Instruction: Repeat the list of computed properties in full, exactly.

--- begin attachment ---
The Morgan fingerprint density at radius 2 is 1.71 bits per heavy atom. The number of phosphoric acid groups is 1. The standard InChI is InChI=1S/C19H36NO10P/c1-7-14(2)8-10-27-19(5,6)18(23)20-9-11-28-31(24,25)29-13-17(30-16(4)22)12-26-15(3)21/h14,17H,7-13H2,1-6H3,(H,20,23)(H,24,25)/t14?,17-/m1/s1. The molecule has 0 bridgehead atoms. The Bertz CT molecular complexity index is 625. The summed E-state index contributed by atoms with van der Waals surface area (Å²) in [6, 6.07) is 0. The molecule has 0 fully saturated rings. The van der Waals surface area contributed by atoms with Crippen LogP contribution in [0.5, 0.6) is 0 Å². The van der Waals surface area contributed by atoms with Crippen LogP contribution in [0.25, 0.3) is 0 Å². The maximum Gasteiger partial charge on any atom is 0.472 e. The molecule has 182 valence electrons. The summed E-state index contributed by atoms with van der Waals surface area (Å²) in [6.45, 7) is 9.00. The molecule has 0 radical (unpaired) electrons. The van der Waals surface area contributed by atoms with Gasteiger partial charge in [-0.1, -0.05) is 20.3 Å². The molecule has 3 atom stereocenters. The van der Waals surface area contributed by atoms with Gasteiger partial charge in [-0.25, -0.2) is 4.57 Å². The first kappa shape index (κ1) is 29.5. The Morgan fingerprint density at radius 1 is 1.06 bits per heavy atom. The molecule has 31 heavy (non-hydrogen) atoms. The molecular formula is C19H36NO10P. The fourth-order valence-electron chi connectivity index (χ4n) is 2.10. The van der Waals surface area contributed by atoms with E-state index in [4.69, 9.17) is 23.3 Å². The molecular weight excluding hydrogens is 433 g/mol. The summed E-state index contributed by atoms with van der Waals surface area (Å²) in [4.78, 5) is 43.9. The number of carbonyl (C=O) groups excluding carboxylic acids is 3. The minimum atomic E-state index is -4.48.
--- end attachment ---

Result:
The Morgan fingerprint density at radius 2 is 1.71 bits per heavy atom. The number of phosphoric acid groups is 1. The standard InChI is InChI=1S/C19H36NO10P/c1-7-14(2)8-10-27-19(5,6)18(23)20-9-11-28-31(24,25)29-13-17(30-16(4)22)12-26-15(3)21/h14,17H,7-13H2,1-6H3,(H,20,23)(H,24,25)/t14?,17-/m1/s1. The molecule has 0 bridgehead atoms. The Bertz CT molecular complexity index is 625. The summed E-state index contributed by atoms with van der Waals surface area (Å²) in [6, 6.07) is 0. The molecule has 0 fully saturated rings. The van der Waals surface area contributed by atoms with Crippen LogP contribution in [0.5, 0.6) is 0 Å². The van der Waals surface area contributed by atoms with Crippen LogP contribution in [0.25, 0.3) is 0 Å². The maximum Gasteiger partial charge on any atom is 0.472 e. The molecule has 182 valence electrons. The summed E-state index contributed by atoms with van der Waals surface area (Å²) in [6.45, 7) is 9.00. The molecule has 0 radical (unpaired) electrons. The van der Waals surface area contributed by atoms with Gasteiger partial charge in [-0.1, -0.05) is 20.3 Å². The molecule has 3 atom stereocenters. The van der Waals surface area contributed by atoms with Gasteiger partial charge in [-0.25, -0.2) is 4.57 Å². The first kappa shape index (κ1) is 29.5. The Morgan fingerprint density at radius 1 is 1.06 bits per heavy atom. The molecule has 31 heavy (non-hydrogen) atoms. The molecular formula is C19H36NO10P. The fourth-order valence-electron chi connectivity index (χ4n) is 2.10. The van der Waals surface area contributed by atoms with E-state index in [4.69, 9.17) is 23.3 Å². The molecular weight excluding hydrogens is 433 g/mol. The summed E-state index contributed by atoms with van der Waals surface area (Å²) in [4.78, 5) is 43.9. The number of carbonyl (C=O) groups excluding carboxylic acids is 3. The minimum atomic E-state index is -4.48.